This sculpture maintains a relationship with “Angels Unawares“, another outstanding work by Schmalz installed in St. Peter’s Square, in Rome, and which was blessed by Pope Francis in 2019. In both works, the Canadian artist speaks of human vulnerability: in “Angels Unawares” the tragedy and helplessness suffered by refugees is highlighted, while in “Let The Oppressed Go Free” Schmalz seeks to make the problem of human trafficking visible.

Human trafficking, a global problem

One in five victims of human trafficking are children worldwide. Those living in the poorest regions and sub-regions, such as Africa and the Greater Mekong, make up the majority of trafficked persons, while women account for two-thirds of the world’s human trafficking victims.

According to the United Nations Office on Drugs and Crime, human trafficking is one of the most lucrative illicit businesses in Europe, with criminal groups making profits of US$3 billion a year, a substantial business that preys on the world’s most marginalized population.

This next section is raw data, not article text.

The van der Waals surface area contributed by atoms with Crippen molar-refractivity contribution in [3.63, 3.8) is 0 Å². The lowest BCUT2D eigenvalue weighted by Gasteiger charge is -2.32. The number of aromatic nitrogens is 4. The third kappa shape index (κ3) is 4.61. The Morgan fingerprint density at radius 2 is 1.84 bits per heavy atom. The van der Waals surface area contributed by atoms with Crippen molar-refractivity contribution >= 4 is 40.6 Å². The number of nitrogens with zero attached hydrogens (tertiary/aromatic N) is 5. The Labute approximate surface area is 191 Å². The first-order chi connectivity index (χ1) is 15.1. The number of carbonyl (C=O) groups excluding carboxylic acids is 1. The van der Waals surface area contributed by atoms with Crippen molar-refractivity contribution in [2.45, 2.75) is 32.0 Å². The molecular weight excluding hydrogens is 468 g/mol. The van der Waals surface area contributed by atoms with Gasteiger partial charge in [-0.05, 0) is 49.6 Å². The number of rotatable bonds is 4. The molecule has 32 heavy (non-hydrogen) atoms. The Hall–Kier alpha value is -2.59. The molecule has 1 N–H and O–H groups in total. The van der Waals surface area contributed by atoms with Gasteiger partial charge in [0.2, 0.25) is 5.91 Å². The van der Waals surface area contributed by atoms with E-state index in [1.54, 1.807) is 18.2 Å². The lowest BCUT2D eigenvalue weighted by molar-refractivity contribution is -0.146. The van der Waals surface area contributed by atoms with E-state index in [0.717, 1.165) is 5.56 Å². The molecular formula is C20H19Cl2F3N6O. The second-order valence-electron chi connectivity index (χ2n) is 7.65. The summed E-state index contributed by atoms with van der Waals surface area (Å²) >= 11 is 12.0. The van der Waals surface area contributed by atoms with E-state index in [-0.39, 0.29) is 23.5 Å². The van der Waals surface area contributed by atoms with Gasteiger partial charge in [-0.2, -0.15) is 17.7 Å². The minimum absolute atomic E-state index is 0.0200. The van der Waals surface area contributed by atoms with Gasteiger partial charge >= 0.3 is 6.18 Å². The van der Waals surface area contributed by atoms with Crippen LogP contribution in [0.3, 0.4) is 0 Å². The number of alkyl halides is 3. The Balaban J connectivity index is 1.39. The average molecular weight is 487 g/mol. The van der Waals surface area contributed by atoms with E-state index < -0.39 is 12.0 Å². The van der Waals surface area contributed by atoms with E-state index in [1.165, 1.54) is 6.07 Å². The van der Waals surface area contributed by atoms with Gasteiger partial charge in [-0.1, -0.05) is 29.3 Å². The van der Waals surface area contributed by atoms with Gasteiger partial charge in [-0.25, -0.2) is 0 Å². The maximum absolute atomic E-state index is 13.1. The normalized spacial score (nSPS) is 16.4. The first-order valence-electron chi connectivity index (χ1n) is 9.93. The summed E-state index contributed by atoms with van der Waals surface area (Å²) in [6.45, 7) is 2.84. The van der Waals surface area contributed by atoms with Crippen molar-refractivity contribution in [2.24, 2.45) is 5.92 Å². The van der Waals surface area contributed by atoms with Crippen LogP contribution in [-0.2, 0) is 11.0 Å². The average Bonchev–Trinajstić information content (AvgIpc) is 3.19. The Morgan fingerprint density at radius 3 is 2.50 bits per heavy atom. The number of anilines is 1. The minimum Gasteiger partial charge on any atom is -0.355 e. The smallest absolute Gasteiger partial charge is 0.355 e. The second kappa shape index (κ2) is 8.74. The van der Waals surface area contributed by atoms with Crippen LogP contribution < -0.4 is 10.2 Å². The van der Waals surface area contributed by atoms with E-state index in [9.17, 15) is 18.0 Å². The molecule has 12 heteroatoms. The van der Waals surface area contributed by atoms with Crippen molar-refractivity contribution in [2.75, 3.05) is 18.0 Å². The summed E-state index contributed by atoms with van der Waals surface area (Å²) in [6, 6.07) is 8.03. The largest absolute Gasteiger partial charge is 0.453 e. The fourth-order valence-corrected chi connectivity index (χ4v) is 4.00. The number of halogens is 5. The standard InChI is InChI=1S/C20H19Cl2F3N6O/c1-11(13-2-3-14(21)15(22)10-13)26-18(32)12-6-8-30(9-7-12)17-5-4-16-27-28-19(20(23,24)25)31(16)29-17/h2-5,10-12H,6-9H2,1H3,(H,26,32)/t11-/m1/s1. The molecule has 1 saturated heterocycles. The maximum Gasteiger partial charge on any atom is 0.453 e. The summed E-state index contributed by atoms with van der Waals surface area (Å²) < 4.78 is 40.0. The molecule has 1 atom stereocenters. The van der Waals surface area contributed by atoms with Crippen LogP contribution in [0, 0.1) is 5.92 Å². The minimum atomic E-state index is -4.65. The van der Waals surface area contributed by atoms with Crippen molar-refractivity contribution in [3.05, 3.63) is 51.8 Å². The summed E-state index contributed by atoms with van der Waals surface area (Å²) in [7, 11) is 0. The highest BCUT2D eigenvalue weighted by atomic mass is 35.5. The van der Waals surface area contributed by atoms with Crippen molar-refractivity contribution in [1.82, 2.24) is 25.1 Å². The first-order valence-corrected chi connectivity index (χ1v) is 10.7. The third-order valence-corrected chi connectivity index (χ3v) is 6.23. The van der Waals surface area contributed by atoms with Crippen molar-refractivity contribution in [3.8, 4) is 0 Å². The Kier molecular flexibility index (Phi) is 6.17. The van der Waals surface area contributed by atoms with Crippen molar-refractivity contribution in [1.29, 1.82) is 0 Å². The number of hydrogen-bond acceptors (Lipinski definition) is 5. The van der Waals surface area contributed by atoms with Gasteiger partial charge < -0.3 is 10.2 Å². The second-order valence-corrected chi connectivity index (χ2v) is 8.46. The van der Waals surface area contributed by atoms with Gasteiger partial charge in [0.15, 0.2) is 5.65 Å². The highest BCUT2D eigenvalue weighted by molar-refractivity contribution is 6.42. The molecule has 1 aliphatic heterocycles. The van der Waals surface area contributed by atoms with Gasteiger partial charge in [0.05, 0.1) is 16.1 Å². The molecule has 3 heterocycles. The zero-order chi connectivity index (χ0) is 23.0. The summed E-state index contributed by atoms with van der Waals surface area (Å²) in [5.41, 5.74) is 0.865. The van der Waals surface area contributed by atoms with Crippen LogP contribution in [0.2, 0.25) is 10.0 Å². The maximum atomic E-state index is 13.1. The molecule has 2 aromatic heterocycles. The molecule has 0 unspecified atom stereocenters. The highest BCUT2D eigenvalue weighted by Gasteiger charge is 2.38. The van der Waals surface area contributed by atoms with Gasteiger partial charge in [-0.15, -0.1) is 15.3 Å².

The Global Report on Trafficking in Persons 2022 – also produced by the United Nations Office on Drugs and Crime – indicates that war and conflict increase the number of victims inside and outside crisis zones, providing opportunities for criminals to exploit. Meanwhile, another finding from the report indicates that climate change also multiplies the risks of human trafficking, as displacement by natural disasters increases the vulnerability of people in situations of poverty, leading them to seek or accept jobs they would not traditionally take in order to survive. Within the Catholic Church, the Talitha Kum network (UISG) works against human trafficking by actively supporting victims, survivors, and people at risk around the world.